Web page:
What else does an IP address do besides behave as a digital home address for your device? An IP address can reveal sensitive information, like your physical location and other private details, and help companies track your online behavior. You can’t go online without an IP address, but you can change or hide it with a virtual private network like AVG Secure VPN.

    A VPN encrypts your data and reroutes your online traffic through a dedicated VPN server before you connect to the public internet. Once you do connect to a website, you’ll appear to be coming from the VPN, so the site will see only the VPN’s IP address — masking your true IP address.

    AVG Secure VPN has servers in tons of different countries to choose from, so you can opt to appear to be from almost anywhere. That’s helpful if you’re traveling and want to get the same access to streaming services that you enjoy in your home country. Protect your personal data, stay current with your favorite shows, and keep your online activity private with AVG Secure VPN.

    Locating your own IP address

    It’s simple to find your own IP address. The best way is by typing “What’s my IP address” into Google. Your IP address is displayed right there in the search results. The ease of finding your IP address is convenient, but it also shows how easy it is for hackers to find you online, too.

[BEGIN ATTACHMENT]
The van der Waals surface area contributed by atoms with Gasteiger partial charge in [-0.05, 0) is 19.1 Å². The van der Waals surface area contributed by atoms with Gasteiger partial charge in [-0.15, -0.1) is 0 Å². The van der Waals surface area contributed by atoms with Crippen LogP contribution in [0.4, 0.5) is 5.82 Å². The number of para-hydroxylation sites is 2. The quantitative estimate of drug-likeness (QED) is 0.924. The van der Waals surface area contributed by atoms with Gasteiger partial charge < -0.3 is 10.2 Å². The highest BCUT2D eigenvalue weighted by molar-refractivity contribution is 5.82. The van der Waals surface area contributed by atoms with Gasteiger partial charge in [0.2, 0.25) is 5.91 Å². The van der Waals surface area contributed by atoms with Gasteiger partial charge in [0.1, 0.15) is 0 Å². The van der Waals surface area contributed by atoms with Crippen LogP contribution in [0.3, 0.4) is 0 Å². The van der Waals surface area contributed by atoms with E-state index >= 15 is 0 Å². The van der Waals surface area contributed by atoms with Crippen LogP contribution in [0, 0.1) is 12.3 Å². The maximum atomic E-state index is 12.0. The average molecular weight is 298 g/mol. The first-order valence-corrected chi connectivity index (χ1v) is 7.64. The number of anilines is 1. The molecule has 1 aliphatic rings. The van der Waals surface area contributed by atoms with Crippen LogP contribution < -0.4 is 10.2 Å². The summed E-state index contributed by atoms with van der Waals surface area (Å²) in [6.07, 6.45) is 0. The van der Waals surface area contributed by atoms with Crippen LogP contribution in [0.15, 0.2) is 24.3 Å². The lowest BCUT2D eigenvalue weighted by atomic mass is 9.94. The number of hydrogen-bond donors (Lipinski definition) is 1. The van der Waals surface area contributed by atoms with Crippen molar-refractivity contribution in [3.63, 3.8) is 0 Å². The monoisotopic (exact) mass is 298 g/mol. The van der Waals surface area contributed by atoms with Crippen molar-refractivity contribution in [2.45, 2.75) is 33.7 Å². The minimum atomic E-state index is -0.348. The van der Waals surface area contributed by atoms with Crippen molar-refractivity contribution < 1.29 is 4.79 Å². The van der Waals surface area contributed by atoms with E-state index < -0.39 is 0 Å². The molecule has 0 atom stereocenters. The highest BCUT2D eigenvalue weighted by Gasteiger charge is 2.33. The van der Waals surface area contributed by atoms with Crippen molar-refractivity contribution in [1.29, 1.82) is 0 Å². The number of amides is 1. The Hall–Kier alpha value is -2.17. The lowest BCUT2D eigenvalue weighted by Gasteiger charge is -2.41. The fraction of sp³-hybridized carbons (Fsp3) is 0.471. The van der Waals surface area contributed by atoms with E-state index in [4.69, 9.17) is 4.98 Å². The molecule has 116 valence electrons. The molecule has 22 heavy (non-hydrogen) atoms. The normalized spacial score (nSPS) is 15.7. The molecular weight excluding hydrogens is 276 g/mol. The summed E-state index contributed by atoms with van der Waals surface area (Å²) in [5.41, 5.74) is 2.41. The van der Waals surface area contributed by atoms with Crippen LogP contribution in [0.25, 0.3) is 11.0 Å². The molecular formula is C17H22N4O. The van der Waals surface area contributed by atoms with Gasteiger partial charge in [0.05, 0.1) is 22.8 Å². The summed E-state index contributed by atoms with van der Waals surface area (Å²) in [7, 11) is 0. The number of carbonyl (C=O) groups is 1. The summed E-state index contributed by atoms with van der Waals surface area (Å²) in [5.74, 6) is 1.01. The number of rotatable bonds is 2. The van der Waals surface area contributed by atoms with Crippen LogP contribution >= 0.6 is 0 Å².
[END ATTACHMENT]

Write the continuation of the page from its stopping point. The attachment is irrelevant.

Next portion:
When you hide your IP address with a VPN, it’s much harder for snoops to find you online. Connect to a VPN and you can test it for yourself in a matter of seconds.

    The different types of IP address

    IP addresses vary depending on how devices are connected to the internet. A lot depends on where you’re connecting from (home, office, cafe) and the rules set up by your ISP.

    Static and dynamic IP addresses

    A static IP address (also called a dedicated IP address) is fixed, and doesn’t change automatically. Static IP addresses are commonly used for business devices, because having a dedicated IP address keeps network connections uninterrupted — helpful for conference calls and accessing servers when working remotely.

    A dynamic IP address (also called a shared IP address) changes automatically based on available IPs. Dynamic IP addresses are usually used for devices connected to a home network, and require no manual input or setup. Dynamic IPs are assigned automatically and continuously by your ISP (Internet Service Provider).

    Both static and dynamic IP addresses are assigned according to your specific network connections and device features. We’ll discuss more about how IP addresses are assigned below.

    Public and private

    Devices actually get two different IP addresses. Your computer has both a public IP address and a private IP address.

    A public IP address, also called an external or global IP address, is used to communicate between hosts (devices) and the global internet. Public IP addresses, often provided for home use by your ISP, actually connect you to the internet.